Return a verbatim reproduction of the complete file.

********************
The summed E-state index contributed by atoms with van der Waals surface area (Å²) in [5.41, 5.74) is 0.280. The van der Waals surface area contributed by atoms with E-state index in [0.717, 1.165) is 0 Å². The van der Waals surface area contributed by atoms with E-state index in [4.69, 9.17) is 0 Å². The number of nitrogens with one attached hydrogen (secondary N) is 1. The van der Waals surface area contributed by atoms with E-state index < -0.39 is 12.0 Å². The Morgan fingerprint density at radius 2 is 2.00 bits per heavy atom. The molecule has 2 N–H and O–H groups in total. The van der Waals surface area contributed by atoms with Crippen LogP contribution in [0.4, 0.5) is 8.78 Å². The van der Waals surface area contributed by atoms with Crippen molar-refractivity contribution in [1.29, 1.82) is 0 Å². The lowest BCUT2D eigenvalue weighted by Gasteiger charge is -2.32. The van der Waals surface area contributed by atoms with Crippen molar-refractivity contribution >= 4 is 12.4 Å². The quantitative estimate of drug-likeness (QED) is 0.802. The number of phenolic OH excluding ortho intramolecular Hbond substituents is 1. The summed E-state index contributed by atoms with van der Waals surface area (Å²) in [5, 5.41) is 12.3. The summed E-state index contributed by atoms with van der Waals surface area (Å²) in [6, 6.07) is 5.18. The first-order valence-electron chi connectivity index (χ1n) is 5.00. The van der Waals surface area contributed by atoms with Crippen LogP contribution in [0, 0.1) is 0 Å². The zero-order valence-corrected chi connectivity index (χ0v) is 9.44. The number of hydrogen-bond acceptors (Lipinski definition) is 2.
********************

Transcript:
The summed E-state index contributed by atoms with van der Waals surface area (Å²) in [5.41, 5.74) is 0.280. The van der Waals surface area contributed by atoms with E-state index in [0.717, 1.165) is 0 Å². The van der Waals surface area contributed by atoms with E-state index in [4.69, 9.17) is 0 Å². The number of nitrogens with one attached hydrogen (secondary N) is 1. The van der Waals surface area contributed by atoms with E-state index < -0.39 is 12.0 Å². The Morgan fingerprint density at radius 2 is 2.00 bits per heavy atom. The molecule has 2 N–H and O–H groups in total. The van der Waals surface area contributed by atoms with Crippen LogP contribution in [0.4, 0.5) is 8.78 Å². The van der Waals surface area contributed by atoms with Crippen molar-refractivity contribution in [1.29, 1.82) is 0 Å². The lowest BCUT2D eigenvalue weighted by Gasteiger charge is -2.32. The van der Waals surface area contributed by atoms with Crippen molar-refractivity contribution >= 4 is 12.4 Å². The quantitative estimate of drug-likeness (QED) is 0.802. The number of phenolic OH excluding ortho intramolecular Hbond substituents is 1. The summed E-state index contributed by atoms with van der Waals surface area (Å²) in [5, 5.41) is 12.3. The summed E-state index contributed by atoms with van der Waals surface area (Å²) in [6, 6.07) is 5.18. The first-order valence-electron chi connectivity index (χ1n) is 5.00. The van der Waals surface area contributed by atoms with Crippen LogP contribution in [0, 0.1) is 0 Å². The zero-order valence-corrected chi connectivity index (χ0v) is 9.44. The number of hydrogen-bond acceptors (Lipinski definition) is 2.